This marked the establishment of communion to communion relationship and is highly significant as we think about the ways in which the various Christian families can be brought into the one koinonia into which we are called.  That full communion or inter-communion paved the way for similar agreements.  This is the model we have used to engage others in discussion and in bringing the church together.

 

The unity of the church to which we are called is a koinonia given and expressed in the common confession of the apostolic faith; a common sacramental life entered by the one baptism and celebrated together in one Eucharistic fellowship; a common life in which members and ministries are mutually recognized and reconciled; and a common mission witnessing to the gospel of God's grace to all people and serving the whole of creation. The goal of the search for full or inter communion is realized when all the churches are able to recognize in one another the one, holy, catholic and apostolic church in its fullness. This greater communion can be expressed on the local level and the universal levels to create forms of life and action. In such communion churches are bound in all aspects of life together at all levels in confessing the one faith and engaging in worship and witness, deliberation and action. (The Unity of the Church as Koinonia: Gift and Calling, Canberra, World Council of Churches 2.1)

 

It is our hope, new opportunities will be presented where we can develop relationships of communion, to explore how koinonia can be received, embraced and embodied more deeply, who also share valid Apostolic Succession.

 

On January 30, 2010, the American Catholic Church Diocese of California (DoCACC) and the Reconciliation Old Roman Catholic Church (ROCC), entered in to an intercommunion agreement. This is part of our ongoing efforts to reach out to others of the Independent Catholic/Old Catholic movement. Pictured here, from left to right are: Archbishop Michael Hills, Presiding Bishop of the ROCC, Bishop Lou Bordisso, Auxiliary Bishop of the DoCACC, Bishop Thomas Abel, Presiding Bishop of the DoCACC, Bishop Eugene Young, Auxiliary Bishop of the ROCC, Bishop Peter Orlando, Auxiliary Bishop of the ICCW, and Bishop Charles Grande, Auxiliary Bishop of the DoCACC.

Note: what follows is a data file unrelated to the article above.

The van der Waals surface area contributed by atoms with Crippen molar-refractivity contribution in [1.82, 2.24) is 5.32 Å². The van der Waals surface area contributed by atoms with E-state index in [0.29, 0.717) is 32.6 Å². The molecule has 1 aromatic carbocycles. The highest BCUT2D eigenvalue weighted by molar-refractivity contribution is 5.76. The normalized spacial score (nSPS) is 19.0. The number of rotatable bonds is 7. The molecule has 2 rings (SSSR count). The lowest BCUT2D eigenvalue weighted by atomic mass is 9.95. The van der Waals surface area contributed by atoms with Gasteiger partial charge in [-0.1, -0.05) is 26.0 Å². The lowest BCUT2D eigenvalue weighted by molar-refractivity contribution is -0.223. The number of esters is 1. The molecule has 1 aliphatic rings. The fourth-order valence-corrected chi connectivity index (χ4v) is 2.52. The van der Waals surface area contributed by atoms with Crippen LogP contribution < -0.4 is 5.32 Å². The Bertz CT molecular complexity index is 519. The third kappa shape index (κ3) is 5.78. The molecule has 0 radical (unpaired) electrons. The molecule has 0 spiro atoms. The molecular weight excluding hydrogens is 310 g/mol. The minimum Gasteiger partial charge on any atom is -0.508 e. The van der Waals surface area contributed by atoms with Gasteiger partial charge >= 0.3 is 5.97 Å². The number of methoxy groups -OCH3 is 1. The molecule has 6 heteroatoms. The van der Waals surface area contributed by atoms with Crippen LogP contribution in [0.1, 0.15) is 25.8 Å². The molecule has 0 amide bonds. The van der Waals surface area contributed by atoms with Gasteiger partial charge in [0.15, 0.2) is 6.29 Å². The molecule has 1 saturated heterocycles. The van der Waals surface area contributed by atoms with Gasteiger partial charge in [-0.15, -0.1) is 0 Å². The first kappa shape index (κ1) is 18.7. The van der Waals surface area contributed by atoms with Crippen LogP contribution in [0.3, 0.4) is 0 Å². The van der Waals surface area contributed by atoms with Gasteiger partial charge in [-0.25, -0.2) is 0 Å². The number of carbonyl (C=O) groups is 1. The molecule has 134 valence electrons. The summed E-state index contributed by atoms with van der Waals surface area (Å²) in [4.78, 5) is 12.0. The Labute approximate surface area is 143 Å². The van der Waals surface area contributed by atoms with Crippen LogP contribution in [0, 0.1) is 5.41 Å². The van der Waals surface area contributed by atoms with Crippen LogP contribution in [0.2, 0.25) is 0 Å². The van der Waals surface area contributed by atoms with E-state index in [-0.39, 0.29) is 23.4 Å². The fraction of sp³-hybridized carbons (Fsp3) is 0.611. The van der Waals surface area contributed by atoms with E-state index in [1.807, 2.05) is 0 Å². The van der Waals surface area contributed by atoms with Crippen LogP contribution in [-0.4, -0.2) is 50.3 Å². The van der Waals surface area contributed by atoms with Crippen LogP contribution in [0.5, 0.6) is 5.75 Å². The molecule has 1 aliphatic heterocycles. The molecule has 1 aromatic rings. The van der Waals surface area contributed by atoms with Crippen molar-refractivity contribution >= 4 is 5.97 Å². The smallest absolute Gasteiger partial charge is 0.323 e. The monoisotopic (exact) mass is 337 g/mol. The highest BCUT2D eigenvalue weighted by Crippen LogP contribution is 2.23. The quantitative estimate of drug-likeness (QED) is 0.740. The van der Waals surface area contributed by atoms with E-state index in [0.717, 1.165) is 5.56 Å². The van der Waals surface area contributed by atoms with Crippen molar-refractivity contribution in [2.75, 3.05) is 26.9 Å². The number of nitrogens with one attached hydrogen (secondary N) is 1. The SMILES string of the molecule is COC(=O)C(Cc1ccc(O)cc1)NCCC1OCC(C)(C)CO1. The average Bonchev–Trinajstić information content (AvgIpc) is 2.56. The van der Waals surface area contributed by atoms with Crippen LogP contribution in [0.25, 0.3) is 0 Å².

The DoCACC and the Independent Catholic Church of the West (ICCW) are in discussion for an Intercommunion Agreement as well.

 

 

The DoCACC last year entered in to an Intercommunion Agreement with the Ecumenical Catholic Communion (ECC). Pictured here is our Presiding, Bishop, Thomas Abel, laying hands on the head of Reverend Sue   who was ordained to the priesthood for the ECC by their Presiding Bishop, Peter Hickman, at Saint Mathew Church, Orange, California, February 6, 2010, showing a visible sign of our commitment to joint ministry with our sister churches.

 

 

If your church jurisdiction is interested in reaching out to us in friendship and seeking mutual support of our ministries, please contact us via email or phone.  We welcome the opportunity to work closely together with others for the Glory of God.

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Our Intercommunion Partners

Ecumenical Catholic Communion (ECC)

Reconciliation Old Catholic Church (ROCC)